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Giant Killer Asteroids -- Coming Soon

Today, I had the distinct pleasure of watching Naked Science, and learned all about killer asteroids. I took from this episode that we will find ourselves in the path of a deadly asteroid at some point, and that our scientists really don't know what to do about it.

One scientist showed us how we could put a giant magnifying glass in space, and harness the sun's power to incinerate and deflect the asteroid. To illustrate his idea, he used a magnifying glass to play the part of the giant magnifying glass, and a grapefruit to represent an asteroid. Ah, delicious grapefruits! Another scientist told us that we could send a spaceship equipped with a special claw which would grab the asteroid, and shift its course. That scientist made an important point about his idea -- it would take ten to fifteen years to develop, which means we're in trouble if an asteroid comes our way in the next few years. You can also forget about the Hollywood-inspired idea of using nuclear bombs to destroy an approaching asteroid. The nuclear power requirement to destroy an asteroid is too great, and even if we were able to shatter the asteroid, it would likely cause thousands of radioactive "asteroidlets" to shower us.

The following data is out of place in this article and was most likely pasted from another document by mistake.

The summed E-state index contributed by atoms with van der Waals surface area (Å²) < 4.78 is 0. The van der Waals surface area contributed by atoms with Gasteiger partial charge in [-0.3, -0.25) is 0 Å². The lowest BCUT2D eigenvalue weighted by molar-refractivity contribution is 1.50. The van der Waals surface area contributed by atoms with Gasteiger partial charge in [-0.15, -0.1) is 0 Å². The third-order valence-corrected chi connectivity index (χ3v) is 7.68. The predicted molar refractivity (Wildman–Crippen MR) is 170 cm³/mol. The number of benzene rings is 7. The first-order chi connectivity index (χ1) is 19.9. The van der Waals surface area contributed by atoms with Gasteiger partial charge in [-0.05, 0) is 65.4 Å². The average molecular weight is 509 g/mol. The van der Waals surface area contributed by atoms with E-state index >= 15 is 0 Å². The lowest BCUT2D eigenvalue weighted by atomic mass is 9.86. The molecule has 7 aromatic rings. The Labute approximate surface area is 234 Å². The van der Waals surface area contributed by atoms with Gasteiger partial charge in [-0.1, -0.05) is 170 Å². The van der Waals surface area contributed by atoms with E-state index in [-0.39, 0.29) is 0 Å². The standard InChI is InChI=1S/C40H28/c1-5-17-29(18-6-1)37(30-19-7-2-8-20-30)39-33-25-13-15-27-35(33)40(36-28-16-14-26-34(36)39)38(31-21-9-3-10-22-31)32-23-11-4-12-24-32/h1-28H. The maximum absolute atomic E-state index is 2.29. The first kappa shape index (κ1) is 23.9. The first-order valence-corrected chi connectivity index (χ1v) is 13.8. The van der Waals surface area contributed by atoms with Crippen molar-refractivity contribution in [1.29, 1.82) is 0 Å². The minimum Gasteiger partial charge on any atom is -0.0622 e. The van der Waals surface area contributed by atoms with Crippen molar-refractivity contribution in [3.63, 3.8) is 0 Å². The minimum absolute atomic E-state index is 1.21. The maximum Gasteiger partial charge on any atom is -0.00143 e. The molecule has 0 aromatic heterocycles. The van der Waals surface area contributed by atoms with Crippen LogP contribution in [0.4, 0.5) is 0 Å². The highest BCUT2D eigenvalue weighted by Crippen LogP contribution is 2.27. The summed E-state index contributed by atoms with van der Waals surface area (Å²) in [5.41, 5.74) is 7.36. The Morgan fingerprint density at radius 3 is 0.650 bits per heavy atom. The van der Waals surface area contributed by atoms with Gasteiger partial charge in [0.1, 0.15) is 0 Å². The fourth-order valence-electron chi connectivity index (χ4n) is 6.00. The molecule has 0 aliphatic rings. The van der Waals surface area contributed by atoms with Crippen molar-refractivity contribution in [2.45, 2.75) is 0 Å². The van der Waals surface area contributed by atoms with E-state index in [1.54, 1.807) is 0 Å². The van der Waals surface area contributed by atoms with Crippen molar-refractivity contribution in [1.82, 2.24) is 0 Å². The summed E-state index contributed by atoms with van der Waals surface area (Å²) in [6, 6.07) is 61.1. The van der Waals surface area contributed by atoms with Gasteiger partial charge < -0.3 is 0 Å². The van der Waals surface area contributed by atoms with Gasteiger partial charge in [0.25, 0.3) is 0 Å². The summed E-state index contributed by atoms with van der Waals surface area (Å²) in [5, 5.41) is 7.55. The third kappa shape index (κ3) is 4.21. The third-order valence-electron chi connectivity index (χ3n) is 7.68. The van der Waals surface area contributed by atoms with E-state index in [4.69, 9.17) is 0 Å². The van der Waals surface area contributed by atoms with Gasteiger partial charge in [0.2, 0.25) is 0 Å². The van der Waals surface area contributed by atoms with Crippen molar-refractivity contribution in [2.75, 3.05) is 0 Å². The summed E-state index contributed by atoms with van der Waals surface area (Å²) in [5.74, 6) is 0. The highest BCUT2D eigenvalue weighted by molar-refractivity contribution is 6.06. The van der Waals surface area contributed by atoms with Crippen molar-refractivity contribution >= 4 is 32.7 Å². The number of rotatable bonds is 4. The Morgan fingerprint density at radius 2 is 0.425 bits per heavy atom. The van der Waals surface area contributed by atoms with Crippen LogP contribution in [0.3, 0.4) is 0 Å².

Another problem with the ideas presented by our scientist friends is that we will only know if their ideas are effective if they work as hoped when the time arrives. According to information presented in this episode, the government budgets four million dollars annually for research into these asteroids. That's not much money, so it doesn't seem we'll make any rapid progress in developing preventive technology.

I do appreciate the work that some of these scientists are doing to try to help. Their efforts are heroic, though underappreciated by the majority of the human race. Most of us would rather remain ignorant so as not to worry, but there are scientists who are facing this potential catastrophe daily in order to protect us.

It's not clear when an asteroid will hit us, but it's clear that it has occurred in the past, and that our orbit does put us in danger. One scientist put it in perspective by describing our orbit as a highway, and the paths of asteroids as small side streets that intersect with that highway. The intersections don't have traffic lights, and the asteroids don't look both ways before crossing the highway. We've been lucky in our lifetimes that we haven't been at one of those intersections at the same time as an asteroid. How much longer will luck be on our side?

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